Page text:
DENVER — A Colorado operation resulted in convictions of 17 defendants for conspiracy to distribute heroin and cocaine, possession with intent to distribute heroin and cocaine, distribution of heroin and cocaine, money laundering, or using phones to facilitate felonies. In addition, the operation seized an estimated 12 kilos of heroin, two kilos of cocaine, four guns and $190,000 in cash.
The U.S. Attorney’s Office for the District of Colorado on Wednesday announced the successful completion of this Colorado law enforcement operation. This case was investigated by the Front Range Task Force, which is comprised of agents and officers from the following agencies: Drug Enforcement Administration, U.S. Immigration and Customs Enforcement’s (ICE) Homeland Security Investigations (HSI), Internal Revenue Service’s Criminal Investigation, U.S. Marshals Service, Denver Police Department, Colorado Bureau of Investigation; and the sheriff’s offices of Arapahoe and Douglas counties.
Twenty-three individuals were indicted on June 23, 2016, for a variety of criminal charges linked to the “Castores” group, which was comprised mostly of individuals from Guasave, Sinaloa, Mexico. Between January 2010 and March 2015, this group transported heroin and cocaine from Arizona to Denver, Colorado, where they stored it in stash houses. Members then coordinated heroin and cocaine deliveries to about 20 street-level distributors in the Denver area. The organization’s “dispatcher” coordinated the runners and the street-level distributors each day, making sure the street-level distributors were ready to open the door for the runners as soon as the runners arrived. The day before the deliveries, the dispatcher sent requests for daily orders to the street-level distributors and made sure the runners knew what the street-level dealers wanted in terms of drug type (heroin or cocaine), quantity and quality.
In order to facilitate the drug distribution, members used telephones to set the time, location, quantity and price for the drug sales. The dispatcher frequently changed phones to avoid detection by law enforcement. Additionally, members used commercial wire transfer services to conceal and disguise the source, ownership, control and location of the proceeds being sent to the suppliers in Sinaloa, Mexico. The members used false “sender” names and addresses to conceal the true ownership of the wires when they were sent.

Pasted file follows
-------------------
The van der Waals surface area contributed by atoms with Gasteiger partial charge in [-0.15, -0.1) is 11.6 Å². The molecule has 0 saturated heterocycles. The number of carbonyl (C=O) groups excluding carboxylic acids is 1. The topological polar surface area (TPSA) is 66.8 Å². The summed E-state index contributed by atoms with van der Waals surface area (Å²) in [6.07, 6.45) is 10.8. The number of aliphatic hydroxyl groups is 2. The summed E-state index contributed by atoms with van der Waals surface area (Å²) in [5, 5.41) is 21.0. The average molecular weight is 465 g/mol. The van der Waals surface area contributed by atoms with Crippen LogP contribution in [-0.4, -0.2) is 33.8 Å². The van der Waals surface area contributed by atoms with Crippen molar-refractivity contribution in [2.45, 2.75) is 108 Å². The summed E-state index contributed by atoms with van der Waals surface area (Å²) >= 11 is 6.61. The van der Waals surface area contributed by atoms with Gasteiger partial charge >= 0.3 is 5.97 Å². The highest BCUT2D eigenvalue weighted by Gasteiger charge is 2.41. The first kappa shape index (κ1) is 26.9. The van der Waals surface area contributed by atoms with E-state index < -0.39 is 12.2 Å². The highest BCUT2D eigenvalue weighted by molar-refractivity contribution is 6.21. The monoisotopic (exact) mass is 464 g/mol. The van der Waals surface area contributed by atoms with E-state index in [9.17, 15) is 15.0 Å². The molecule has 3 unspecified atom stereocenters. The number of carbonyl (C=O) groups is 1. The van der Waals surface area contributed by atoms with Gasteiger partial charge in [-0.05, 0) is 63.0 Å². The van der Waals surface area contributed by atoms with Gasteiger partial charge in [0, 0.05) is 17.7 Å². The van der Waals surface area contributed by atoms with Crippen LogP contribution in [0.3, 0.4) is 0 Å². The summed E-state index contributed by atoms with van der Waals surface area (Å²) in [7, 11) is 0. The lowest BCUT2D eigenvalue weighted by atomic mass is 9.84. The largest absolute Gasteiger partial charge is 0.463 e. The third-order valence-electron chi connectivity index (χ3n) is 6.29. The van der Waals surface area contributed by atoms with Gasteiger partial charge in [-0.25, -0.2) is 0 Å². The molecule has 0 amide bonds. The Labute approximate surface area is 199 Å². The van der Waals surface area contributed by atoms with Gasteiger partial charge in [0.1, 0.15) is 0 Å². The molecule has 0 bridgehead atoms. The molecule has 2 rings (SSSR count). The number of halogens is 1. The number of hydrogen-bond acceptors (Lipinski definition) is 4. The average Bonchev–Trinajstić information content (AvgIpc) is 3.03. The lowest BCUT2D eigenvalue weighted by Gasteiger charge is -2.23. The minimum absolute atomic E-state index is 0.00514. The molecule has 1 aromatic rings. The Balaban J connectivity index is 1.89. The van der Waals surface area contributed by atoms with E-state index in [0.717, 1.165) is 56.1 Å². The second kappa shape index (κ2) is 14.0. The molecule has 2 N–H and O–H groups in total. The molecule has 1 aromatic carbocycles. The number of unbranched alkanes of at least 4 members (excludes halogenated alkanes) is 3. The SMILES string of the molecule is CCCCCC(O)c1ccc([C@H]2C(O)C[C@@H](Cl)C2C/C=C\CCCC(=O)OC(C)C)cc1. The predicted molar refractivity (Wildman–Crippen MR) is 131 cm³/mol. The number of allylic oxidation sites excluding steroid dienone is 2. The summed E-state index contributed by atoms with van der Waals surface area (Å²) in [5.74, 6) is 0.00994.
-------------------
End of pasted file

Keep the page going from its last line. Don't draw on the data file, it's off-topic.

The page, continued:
Of the 23 defendants named in the fourth superseding indictment, 10 were sentenced as follows:
- Paul Rubio-Sepulveda, aka Pelon – 235 months’ imprisonment, followed by five years of supervised release;
- Juan Miguel Espinoza-Romero, aka Macizo – 144 months’ imprisonment, followed by five years of supervised release;
- Yonger Ricardo Matute-Venegas, aka Yonger Venegas – 84 months’ imprisonment, followed by five years of supervised release;
- Jose Cruz-Cruz, aka Jefferson – 78 months’ imprisonment, followed by four years of supervised release;
- Natasha Santistevan – 36 months’ imprisonment, followed by two years of supervised release;
- Luis Cruz-Medina, aka Carlos Medina, aka Marlon Arturo Velasquez-Medina aka Chucky – 40 months’ imprisonment;
- Jose Nemecia-Garcia, aka Jose Luis Galeas-Almendarez – time served, which was 33 months’ imprisonment;
- Ema Belinda Bustamante-Raudales, aka Yeime Belinda Saensz aka Jaime – time served, which was 39 months’ imprisonment, followed by two years of supervised release;
- Aaron Flores-Villegas, aka Missael Valdez-Osorino – 70 months’ imprisonment, followed by five years of supervised release; and,
- Jose Lopez-Robles, aka Javier Sanchez Vega, aka Popote – 96 months’ imprisonment, followed by four years of supervised release.
In addition, Marco Castro-Cruz was also named as a defendant in the fourth superseding indictment. Along with defendants Kyle Adams and Reynieri Centeno-Velasquez, Castro-Cruz was separately indicted in the District of Wyoming for distribution of heroin resulting in death. Those charges stem from a heroin transaction in Denver that led to an overdose death in Laramie, Wyoming. After pleading guilty in both cases, Castro-Cruz was sentenced to 240 months’ imprisonment, followed by five years of supervised release. Kyle Adams and Centeno-Velasquez were separately sentenced to five- and six-year terms of imprisonment (respectively), followed by three-year terms of supervised release.
Four other named defendants received felony convictions, and seven defendants remain fugitives. This case is captioned U.S. v. Aguilar-Cruz, et al., Case No. 14-cr-00144-CMA.
Assistant U.S. Attorneys Guy Till, Barbara Skalla, and Laura Hurd represented the United States. The District of Wyoming indictment was investigated by the Laramie Police Department, and the Drug Enforcement Administration. Assistant U.S. Attorneys Guy Till and Brad Giles also worked on that prosecution.